Coinage from the Civil Wars is generally rare on PAS, largely due to the very short-lived period of rule experienced by those elevated to high office. Galba is a good example of this with just 78 denarii and possibly thirteen bronze coins recorded. Despite the short period of time that Galba was emperor, his coinage is quite extensive. Although attribution to individual mints is complicated and in part conjectural, coinage in Galba’s name appears to have been issued from at least four different locations: 

  • Spanish mint (April to end of AD 68)
  • Gallic mint(s) (April to late Autumn AD 68) – Vienna(?), Narbo(?) and Lugdunum
  • Rome (July AD 68-15h January AD 69)
  • African mint, possibly Carthage (October AD68-January AD 69)

The PAS has records of coins from all of the above with the exception of the African mint, which might be expected given both the small volume of coinage produced and the unlikelihood of coins from this mint reaching Britain.

Early Denarius of Galba c.AD 68, Spanish mint. Record ID is LIN-898441 (Copyright: Lincolnshire County Council, License: CC-BY).

The earliest series of Galba’s coinage appear after he is declared imperator by his troops but importantly prior to him being officially recognised as emperor by the senate. Coins from this early phase are rare on the PAS database, with just four recorded examples, such as the one above. Coins from the Gallic mints are also rare on the database. The most common are those from the mint of Rome, with 39 examples recorded. They can often be distinguished from coins of the Spanish and Gallic mints through the adoption of the praenom imperatoris (IMP) at the beginning of the obverse legend. Two reverse types are most commonly seen: DIVA AVGVSTA depicting Livia standing left holding patera and cornucopiae (below left); and S P Q R/OB/C S depicting the legend within a wreath (below right).

DIVA AVGVSTA reverse type (left), record ID LEIC-719243 (Copyright: Leicestershire County Council, License: CC-BY). SPQR/OB/CS reverse type (right), record ID SUSS-087335 (Copyright: Sussex Archaeological Society, License: CC-BY).

Extensive bronze coinages were struck for Galba, notably in the Spanish and Rome mints. These are extremely rare on the PAS database and often difficult to identify closely due to their poor preservation. Just seven coins have been identified to date – a mix of sestertii and smaller denominations, many of which cannot be closely attributed to type or mint.

Galba’s death and succession

Galba reached Rome towards the end of AD 68, probably in the September or October. His coinage reflects both his attempts to maintain support from the provinces but also in Rome itself. However, it seems this didn’t have the desired effect! Upon reaching the Eternal City, Galba was immediately faced with problems. He was attacked on his way into the city by a legion loyal to Nero, and there was the threat of potential rebellion by Sabinus and Clodius Macer in Africa. But perhaps his greatest problems came with his desire to restore some kind of order to Nero’s extravagances by annulling awards, gifts and pay. He also surrounded himself with advisors who were seen as hugely corrupt and whose presence undermined his standing with both the senate and the army.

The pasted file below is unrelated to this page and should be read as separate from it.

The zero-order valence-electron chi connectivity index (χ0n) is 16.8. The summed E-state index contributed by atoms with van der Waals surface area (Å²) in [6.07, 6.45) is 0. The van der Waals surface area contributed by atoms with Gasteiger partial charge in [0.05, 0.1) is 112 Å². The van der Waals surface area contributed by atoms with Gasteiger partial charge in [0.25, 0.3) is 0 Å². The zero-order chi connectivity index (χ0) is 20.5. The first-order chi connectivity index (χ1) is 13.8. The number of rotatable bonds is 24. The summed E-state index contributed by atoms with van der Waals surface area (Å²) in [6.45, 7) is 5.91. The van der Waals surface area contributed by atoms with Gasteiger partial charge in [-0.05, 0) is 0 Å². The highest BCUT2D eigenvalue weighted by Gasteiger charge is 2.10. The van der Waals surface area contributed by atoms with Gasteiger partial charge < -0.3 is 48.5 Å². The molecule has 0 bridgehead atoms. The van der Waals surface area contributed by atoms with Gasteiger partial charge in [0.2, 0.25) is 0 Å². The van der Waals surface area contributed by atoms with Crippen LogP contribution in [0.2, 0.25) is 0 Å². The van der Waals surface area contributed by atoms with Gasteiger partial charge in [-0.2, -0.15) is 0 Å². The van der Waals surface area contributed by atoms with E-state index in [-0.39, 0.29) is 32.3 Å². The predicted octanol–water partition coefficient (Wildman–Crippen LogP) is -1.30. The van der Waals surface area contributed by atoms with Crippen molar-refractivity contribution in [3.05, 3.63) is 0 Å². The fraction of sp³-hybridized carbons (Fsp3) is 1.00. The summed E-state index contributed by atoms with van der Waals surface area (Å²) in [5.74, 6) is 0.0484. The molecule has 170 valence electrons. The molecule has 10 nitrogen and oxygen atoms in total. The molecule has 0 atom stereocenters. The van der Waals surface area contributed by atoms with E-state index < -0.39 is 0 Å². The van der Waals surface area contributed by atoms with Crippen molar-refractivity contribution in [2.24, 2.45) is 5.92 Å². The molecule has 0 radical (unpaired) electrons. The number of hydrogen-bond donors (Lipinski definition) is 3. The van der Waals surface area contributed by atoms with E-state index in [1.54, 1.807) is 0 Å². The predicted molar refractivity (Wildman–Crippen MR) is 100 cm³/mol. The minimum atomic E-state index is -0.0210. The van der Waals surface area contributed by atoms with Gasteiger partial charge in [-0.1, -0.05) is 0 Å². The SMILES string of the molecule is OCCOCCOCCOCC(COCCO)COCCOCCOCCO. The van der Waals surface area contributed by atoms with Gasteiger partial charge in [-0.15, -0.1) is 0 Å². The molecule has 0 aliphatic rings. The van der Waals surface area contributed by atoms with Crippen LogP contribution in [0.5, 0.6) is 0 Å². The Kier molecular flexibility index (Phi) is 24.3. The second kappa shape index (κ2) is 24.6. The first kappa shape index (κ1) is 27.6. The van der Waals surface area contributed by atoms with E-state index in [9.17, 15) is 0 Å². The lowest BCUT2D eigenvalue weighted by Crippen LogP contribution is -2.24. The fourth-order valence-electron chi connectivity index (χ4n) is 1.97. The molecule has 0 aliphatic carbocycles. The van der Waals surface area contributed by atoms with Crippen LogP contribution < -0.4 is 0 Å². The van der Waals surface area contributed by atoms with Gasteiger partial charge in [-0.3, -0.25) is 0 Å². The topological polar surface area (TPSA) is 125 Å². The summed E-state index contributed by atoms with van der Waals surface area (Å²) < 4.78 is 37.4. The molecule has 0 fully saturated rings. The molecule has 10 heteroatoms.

On the 1st January Ad 69, the day Galba took office alongside Titus Vinius as consul, the legions of Upper and Lower Germany rebelled and put their support behind Aulus Vitellius. With no surviving children, Galba adopted Lucius Calpurnius Piso Frugi Licinianus on the 10th as his heir but upon presenting him to the praetorian guard, he refused to pay them the bounty they would normally have received on such occasions. The increasing lack of support politically and from the military brought about his eventual downfall and enabled his rival Marcus Salvius Otho to take control. On the 15th January Ad 69 the praetorian guard declared in favour of Otho prompting Galba to head to the Forum to try and make sense of events. He was killed on arrival by soldiers loyal to Otho. His decapitated head , along with those of Piso and Vinius, were paraded on poles before eventually finding their way to more sympathetic parties – Vinius’s head was sold to his daughter, Piso’s was given to his wife, and Galba’s to his steward Argivus who buried it in his garden. Galba lived 72 years and 23 days, out of which he ruled nine months and thirteen days, with a violent end. Tacitus remarks of Galba that: 

“omnium consensu capax imperii nisi imperasset” (everyone would have agreed that he was worthy of imperial office if he had never held it)

Tacitus Histories I.49

Otho, AD 69

Denarius of Otho dating to AD 69 (Reece Period 3). Record ID is BH-242471 (Copyright: St. Albans District Council, License: CC-BY).

While travelling from Narbo to Rome, Galba was joined by the governor of Lusitania, who had allied himself to Galba’s cause, Marcus Salvius Otho (AD 69). Otho had a reputation for extravagance and had become a favourite and a confidant of Nero, a factor that caused suspicion amongst the senate on his elevation to emperor – he “found favour in Nero’s eyes by imitating his extravagance; therefore Nero had left with him, privy as he was to his debaucheries, Poppaea Sabina, the imperial mistress, until he could get rid of his wife Octavia” (Tacitus, Histories I.13). The two seem to have fallen out over Otho’s closeness with Poppaea though and Nero annulled their marriage, banishing Otho to Lusitania where he remained governor for a decade.